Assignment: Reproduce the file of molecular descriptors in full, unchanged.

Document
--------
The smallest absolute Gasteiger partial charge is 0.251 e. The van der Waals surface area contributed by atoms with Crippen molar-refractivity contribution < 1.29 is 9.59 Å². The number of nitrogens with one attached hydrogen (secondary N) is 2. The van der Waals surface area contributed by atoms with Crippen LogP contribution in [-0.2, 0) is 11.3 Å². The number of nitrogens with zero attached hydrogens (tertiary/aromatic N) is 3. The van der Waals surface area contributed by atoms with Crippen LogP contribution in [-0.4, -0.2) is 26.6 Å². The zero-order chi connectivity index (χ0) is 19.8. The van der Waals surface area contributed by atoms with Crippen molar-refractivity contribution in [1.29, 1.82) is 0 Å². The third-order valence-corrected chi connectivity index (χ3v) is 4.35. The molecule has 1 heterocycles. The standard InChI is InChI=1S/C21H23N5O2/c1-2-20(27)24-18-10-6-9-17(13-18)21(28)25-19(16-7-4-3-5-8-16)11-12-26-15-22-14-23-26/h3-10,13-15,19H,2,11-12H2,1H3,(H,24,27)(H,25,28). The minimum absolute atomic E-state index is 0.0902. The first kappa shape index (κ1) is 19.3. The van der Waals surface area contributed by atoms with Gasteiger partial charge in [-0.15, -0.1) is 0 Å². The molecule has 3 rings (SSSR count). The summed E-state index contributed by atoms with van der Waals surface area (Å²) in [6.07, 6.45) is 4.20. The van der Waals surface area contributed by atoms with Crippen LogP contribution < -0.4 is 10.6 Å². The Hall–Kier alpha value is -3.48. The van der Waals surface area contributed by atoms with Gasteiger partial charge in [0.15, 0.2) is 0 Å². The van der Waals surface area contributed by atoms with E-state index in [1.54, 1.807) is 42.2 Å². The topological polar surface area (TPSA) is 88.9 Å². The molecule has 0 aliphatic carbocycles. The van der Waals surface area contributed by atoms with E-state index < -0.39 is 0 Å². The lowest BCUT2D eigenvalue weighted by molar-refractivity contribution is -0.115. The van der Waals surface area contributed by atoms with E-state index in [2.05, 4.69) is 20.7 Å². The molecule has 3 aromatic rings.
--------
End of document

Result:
The smallest absolute Gasteiger partial charge is 0.251 e. The van der Waals surface area contributed by atoms with Crippen molar-refractivity contribution < 1.29 is 9.59 Å². The number of nitrogens with one attached hydrogen (secondary N) is 2. The van der Waals surface area contributed by atoms with Crippen LogP contribution in [-0.2, 0) is 11.3 Å². The number of nitrogens with zero attached hydrogens (tertiary/aromatic N) is 3. The van der Waals surface area contributed by atoms with Crippen LogP contribution in [-0.4, -0.2) is 26.6 Å². The zero-order chi connectivity index (χ0) is 19.8. The van der Waals surface area contributed by atoms with Crippen molar-refractivity contribution in [1.29, 1.82) is 0 Å². The third-order valence-corrected chi connectivity index (χ3v) is 4.35. The molecule has 1 heterocycles. The standard InChI is InChI=1S/C21H23N5O2/c1-2-20(27)24-18-10-6-9-17(13-18)21(28)25-19(16-7-4-3-5-8-16)11-12-26-15-22-14-23-26/h3-10,13-15,19H,2,11-12H2,1H3,(H,24,27)(H,25,28). The minimum absolute atomic E-state index is 0.0902. The first kappa shape index (κ1) is 19.3. The van der Waals surface area contributed by atoms with Gasteiger partial charge in [-0.15, -0.1) is 0 Å². The molecule has 3 rings (SSSR count). The summed E-state index contributed by atoms with van der Waals surface area (Å²) in [6.07, 6.45) is 4.20. The van der Waals surface area contributed by atoms with Crippen LogP contribution < -0.4 is 10.6 Å². The Hall–Kier alpha value is -3.48. The van der Waals surface area contributed by atoms with Gasteiger partial charge in [0.15, 0.2) is 0 Å². The van der Waals surface area contributed by atoms with E-state index in [1.54, 1.807) is 42.2 Å². The topological polar surface area (TPSA) is 88.9 Å². The molecule has 0 aliphatic carbocycles. The van der Waals surface area contributed by atoms with E-state index < -0.39 is 0 Å². The lowest BCUT2D eigenvalue weighted by molar-refractivity contribution is -0.115. The van der Waals surface area contributed by atoms with E-state index in [2.05, 4.69) is 20.7 Å². The molecule has 3 aromatic rings.